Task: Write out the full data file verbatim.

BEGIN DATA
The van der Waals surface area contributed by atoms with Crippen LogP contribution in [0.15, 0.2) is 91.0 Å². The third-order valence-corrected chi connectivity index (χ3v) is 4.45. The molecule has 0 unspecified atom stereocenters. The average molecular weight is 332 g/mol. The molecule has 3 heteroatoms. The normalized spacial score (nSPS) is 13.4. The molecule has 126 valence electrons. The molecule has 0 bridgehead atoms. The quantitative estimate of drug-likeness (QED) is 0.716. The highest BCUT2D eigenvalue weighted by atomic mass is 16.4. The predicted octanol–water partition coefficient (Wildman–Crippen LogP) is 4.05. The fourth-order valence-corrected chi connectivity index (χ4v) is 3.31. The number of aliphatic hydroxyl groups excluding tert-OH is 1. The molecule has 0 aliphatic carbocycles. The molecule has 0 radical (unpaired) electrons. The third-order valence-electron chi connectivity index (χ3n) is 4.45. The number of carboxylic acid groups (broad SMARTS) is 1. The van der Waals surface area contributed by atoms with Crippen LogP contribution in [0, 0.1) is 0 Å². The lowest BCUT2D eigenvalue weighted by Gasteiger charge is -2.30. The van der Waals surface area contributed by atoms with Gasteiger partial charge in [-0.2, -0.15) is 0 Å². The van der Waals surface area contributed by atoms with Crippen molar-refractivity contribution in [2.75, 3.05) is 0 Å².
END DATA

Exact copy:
The van der Waals surface area contributed by atoms with Crippen LogP contribution in [0.15, 0.2) is 91.0 Å². The third-order valence-corrected chi connectivity index (χ3v) is 4.45. The molecule has 0 unspecified atom stereocenters. The average molecular weight is 332 g/mol. The molecule has 3 heteroatoms. The normalized spacial score (nSPS) is 13.4. The molecule has 126 valence electrons. The molecule has 0 bridgehead atoms. The quantitative estimate of drug-likeness (QED) is 0.716. The highest BCUT2D eigenvalue weighted by atomic mass is 16.4. The predicted octanol–water partition coefficient (Wildman–Crippen LogP) is 4.05. The fourth-order valence-corrected chi connectivity index (χ4v) is 3.31. The number of aliphatic hydroxyl groups excluding tert-OH is 1. The molecule has 0 aliphatic carbocycles. The molecule has 0 radical (unpaired) electrons. The third-order valence-electron chi connectivity index (χ3n) is 4.45. The number of carboxylic acid groups (broad SMARTS) is 1. The van der Waals surface area contributed by atoms with Crippen LogP contribution in [0, 0.1) is 0 Å². The lowest BCUT2D eigenvalue weighted by Gasteiger charge is -2.30. The van der Waals surface area contributed by atoms with Gasteiger partial charge in [-0.2, -0.15) is 0 Å². The van der Waals surface area contributed by atoms with Crippen molar-refractivity contribution in [2.75, 3.05) is 0 Å².